Abu Dhabi, UAEWednesday 11 December 2019

New spaces for Islamic art opened at the Louvre Museum in Paris

A revamped entrance and interactive displays to provide accessibility for all, says Lamia Bint Majed Al Saud

President Francois Hollande, Princess Lamia Bint Majid AlSaud, and Ms. Yannick Lintz during the opening of the newly expanded spaces in the museum’s Department of Islamic Art. Courtesy Alwaleed Philanthropies
President Francois Hollande, Princess Lamia Bint Majid AlSaud, and Ms. Yannick Lintz during the opening of the newly expanded spaces in the museum’s Department of Islamic Art. Courtesy Alwaleed Philanthropies

The Louvre Museum in Paris (Musee du Louvre) opened new and expanded spaces in its Centre of Education in the Department of Islamic Art on Tuesday.

The expansion was completed with the support of Alwaleed Philanthropies from Saudi Arabia, and the foundation’s Secretary General, Saudi princess Lamia Bint Majed Al Saud, was there to commemorate the opening along with Yannick Lintz, the director of the Louvre’s Department of Islamic Art.

“The new and expanded spaces allow visitors to enjoy world-class Islamic art and appreciate the shared human values expressed in its creativity. Importantly, this space has also been designed to be inclusive of everyone, with interactive features to ensure the art can be experienced by all,” said Al Saud.

Among the changes are a new entrance area and a temporary exhibition space with interactive displays that trace the history of Islamic art, giving visitors an immersive experience as they enter. The expanded spaces have also been designed to provide full disability access.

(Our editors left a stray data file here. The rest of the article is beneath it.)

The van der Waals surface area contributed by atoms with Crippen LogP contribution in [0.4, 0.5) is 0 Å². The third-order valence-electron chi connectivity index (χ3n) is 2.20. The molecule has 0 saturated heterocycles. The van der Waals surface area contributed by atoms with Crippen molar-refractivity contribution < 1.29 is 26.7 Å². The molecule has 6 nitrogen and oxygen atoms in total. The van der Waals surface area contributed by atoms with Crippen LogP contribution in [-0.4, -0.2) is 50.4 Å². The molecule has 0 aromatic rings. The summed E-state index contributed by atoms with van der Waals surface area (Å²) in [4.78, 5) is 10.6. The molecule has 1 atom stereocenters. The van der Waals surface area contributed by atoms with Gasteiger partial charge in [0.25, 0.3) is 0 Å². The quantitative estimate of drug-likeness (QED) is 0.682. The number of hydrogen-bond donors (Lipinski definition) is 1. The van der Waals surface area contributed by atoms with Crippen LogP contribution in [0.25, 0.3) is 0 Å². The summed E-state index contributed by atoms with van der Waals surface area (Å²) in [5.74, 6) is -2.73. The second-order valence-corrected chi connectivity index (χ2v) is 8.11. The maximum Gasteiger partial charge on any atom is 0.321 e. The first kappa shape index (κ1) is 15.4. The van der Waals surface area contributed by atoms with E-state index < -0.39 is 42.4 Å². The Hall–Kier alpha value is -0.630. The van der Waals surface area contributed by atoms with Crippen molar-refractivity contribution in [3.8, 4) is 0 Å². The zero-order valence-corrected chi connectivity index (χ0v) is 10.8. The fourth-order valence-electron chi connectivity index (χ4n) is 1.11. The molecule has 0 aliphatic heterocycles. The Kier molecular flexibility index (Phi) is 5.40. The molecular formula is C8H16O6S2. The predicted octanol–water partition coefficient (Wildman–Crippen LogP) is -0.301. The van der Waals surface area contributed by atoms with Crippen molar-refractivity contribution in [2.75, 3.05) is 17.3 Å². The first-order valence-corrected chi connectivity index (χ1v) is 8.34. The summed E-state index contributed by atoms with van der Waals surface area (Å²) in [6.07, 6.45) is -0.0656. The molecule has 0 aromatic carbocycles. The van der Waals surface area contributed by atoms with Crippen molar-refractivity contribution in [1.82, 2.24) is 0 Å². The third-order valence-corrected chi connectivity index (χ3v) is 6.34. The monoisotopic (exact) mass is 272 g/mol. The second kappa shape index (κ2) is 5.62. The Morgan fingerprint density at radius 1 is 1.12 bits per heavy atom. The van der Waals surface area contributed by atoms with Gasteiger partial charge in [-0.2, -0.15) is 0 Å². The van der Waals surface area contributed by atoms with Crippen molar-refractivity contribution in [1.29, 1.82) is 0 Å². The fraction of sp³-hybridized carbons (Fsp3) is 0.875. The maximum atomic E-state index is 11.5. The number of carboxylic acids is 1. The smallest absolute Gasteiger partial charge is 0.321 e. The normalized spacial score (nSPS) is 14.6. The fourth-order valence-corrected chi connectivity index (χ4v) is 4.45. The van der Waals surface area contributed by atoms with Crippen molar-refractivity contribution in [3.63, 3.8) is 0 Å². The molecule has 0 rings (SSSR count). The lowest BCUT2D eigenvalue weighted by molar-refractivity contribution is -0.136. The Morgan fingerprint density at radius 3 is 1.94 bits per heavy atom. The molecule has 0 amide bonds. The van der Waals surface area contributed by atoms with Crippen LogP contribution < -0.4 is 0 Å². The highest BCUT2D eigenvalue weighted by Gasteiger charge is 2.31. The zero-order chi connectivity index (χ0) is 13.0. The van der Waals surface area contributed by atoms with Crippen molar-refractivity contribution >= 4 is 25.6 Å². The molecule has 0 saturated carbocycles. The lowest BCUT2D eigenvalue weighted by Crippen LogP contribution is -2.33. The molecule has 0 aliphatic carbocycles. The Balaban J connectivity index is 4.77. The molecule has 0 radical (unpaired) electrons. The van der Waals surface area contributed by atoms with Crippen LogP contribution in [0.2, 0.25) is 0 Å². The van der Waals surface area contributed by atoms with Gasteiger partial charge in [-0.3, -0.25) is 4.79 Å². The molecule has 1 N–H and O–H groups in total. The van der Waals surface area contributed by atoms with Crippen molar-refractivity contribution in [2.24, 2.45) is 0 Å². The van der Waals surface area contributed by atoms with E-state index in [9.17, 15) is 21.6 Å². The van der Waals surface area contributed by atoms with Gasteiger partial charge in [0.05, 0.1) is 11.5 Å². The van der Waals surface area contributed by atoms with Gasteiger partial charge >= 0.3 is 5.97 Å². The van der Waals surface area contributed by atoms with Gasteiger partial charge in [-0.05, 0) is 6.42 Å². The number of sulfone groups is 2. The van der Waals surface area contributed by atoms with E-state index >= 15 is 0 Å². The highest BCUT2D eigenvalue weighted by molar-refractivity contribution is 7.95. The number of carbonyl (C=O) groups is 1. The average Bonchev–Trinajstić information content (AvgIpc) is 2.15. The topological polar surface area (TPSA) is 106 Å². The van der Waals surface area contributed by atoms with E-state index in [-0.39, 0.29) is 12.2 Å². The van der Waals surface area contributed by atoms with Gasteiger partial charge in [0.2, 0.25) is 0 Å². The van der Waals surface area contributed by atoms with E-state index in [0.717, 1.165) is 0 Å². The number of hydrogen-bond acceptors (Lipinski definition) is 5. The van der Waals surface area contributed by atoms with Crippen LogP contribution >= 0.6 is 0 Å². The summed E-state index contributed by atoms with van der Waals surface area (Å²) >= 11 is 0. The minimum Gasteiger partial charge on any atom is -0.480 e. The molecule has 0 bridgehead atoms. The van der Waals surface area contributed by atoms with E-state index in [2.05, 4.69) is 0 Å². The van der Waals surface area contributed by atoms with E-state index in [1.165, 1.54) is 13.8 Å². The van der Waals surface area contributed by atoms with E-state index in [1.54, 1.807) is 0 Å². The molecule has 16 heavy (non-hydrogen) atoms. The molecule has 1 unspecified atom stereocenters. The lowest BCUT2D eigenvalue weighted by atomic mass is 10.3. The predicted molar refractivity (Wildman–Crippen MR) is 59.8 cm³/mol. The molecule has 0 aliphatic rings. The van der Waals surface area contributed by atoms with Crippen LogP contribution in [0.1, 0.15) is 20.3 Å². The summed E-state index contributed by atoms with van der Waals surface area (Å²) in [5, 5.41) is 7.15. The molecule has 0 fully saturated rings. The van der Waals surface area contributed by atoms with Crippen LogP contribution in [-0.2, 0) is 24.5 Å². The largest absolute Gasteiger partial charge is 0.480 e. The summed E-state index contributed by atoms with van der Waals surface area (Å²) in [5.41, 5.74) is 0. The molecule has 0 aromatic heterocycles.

“Thanks to this redesign, we hope to reach even more visitors, and provide them the keys to understanding the wonderful artistic heritage with which we have been entrusted,” said Jean Luc-Martinez, president of the Musee du Louvre.

It is not the first time that Alwaleed Philanthropies, which was founded by Saudi royal Al Waleed bin Talal, has donated to the museum. In 2005, the non-profit organisation provided $23 million (Dh84.4 million) to help build its Department of Islamic Art.

The department currently has 3,000 objects on display, sourced from Spain to India and dating back from the 7th and 19th centuries. Featuring both art and artefacts, the pieces provide a timeline of Islamic art’s influences and its evolution in its use of mediums and styles. There are currently 14,000 objects in the department’s entire collection.

Updated: September 15, 2019 04:51 PM

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